Know Your Waste: 8 Forms of Maintenance Waste You Can Control
There’s no such thing as “good waste.”
In fact, waste by its very nature is negative. It represents a lack of
optimization and misuse of resources. Unfortunately, it’s not always easy to
spot or correct instances of waste. The key is determining potential results,
then measuring actual ones. You’ll find waste within the discrepancy.
If you follow a lean manufacturing approach, you already have a leg up on identifying waste thanks to DOWNTIME. This acronym is not only a representation of the ultimate waste — it also outlines the eight common forms of waste that are present within inefficient factory operations:
- Defects — This is waste focused primarily on the final result of operations. Specifically, it encompasses products that don’t meet internal specifications or customer standards. It’s a half-filled bottle of cola on its way to packaging before it’s caught.
- Overproduction — Overproducing is a form of plentiful waste. You make more than you need and are unable to make use of the extra, which ultimately consumes time and resources. It’s accidentally making 500 units when the order was only for 50.
- Waiting — Inefficient practices lead to waiting. Waiting is a waste of time, which ultimately means wasted manpower. It’s employees having to stand around for 30 minutes between changeovers with nothing to do while they wait.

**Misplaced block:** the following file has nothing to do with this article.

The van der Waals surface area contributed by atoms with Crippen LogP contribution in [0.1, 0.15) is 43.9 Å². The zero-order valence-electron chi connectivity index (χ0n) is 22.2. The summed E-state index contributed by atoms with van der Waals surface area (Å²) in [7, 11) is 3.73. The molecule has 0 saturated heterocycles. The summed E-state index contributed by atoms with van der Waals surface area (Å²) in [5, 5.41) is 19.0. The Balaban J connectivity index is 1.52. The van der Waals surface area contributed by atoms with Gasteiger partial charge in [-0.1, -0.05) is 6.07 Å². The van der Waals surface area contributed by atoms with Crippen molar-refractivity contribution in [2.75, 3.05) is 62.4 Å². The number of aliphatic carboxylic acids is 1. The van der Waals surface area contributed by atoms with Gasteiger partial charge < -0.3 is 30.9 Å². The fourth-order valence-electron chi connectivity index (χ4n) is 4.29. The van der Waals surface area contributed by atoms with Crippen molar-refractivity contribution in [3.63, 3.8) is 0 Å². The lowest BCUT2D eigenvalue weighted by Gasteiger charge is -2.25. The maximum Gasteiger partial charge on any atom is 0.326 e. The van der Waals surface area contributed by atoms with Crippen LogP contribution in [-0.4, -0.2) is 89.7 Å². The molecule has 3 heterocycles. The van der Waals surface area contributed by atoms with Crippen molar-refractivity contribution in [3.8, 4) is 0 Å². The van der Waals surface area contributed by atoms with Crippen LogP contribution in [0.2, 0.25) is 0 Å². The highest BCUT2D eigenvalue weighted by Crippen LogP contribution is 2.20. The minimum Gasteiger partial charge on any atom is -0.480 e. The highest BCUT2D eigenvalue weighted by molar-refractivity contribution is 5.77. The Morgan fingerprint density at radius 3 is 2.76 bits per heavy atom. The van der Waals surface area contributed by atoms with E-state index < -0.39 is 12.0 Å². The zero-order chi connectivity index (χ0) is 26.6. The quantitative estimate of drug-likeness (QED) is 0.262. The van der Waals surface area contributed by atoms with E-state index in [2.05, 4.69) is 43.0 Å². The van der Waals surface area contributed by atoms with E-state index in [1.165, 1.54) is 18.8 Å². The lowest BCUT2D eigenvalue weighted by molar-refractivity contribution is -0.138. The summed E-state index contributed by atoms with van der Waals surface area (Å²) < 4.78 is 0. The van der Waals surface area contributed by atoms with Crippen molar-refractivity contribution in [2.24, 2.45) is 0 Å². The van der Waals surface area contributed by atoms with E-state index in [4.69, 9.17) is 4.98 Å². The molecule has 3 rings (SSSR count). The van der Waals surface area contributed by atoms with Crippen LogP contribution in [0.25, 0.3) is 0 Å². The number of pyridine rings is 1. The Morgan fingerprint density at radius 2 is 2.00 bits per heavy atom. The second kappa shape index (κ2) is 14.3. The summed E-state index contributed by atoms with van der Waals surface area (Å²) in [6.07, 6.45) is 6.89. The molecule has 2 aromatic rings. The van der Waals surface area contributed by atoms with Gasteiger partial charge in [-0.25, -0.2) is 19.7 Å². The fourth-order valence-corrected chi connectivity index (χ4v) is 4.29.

- Non-utilized talent — Talent waste is a detriment to any organization. If you have a well-qualified worker saddled with mindless tasks, you’re not utilizing their skills to the fullest benefit. It’s a master mechanic relegated to performing basic oil changes.
- Transportation — This is poor logistics, plain and simple. An inefficient supply chain leads to transportation waste: driving extra mileage to transport unnecessary goods to a place they’re not needed. It’s shuffling goods between warehouses without a plan.
- Inventorying — Inventory waste takes multiple forms. Too much inventory wastes money by tying it up in tangible products; too little inventory leads to wasted time and extra costs. This is stocking 75 replacement parts when you really only use 25 routinely.
- Motion — Motion waste is logistical waste on a smaller scale. It’s all the minutes and energy wasted by having an inefficient layout. It’s having your lab testing equipment located on a different floor from where your samples are taken.
- Extra processing — Extra processing occurs when there are unnecessary or overcomplicated steps in the process. This is a waste of time and energy. This is the equivalent of getting from A to B in 5 steps, instead of 2.
There’s a reason DOWNTIME is the acronym
of choice for these eight wastes — because it represents the single biggest
instance of waste within the factory environment.
Being cognizant of these eight core wastes isn’t enough. Manufacturers also need to address them. Following a lean approach is the best start, but even within this framework there’s potential for waste to creep into the system. To ensure it doesn’t, manufacturers should also look into concepts such as precision manufacturing and other programs that emphasize investment in quality control and better technologies.
Recognizing DOWNTIME variables and
addressing them via actionable strategies will mitigate wasteful costs across
the spectrum of operations. But to keep those costs low or nonexistent,
manufacturers will need a continuum of improvement. This is why taking a lean
approach is a smart idea.
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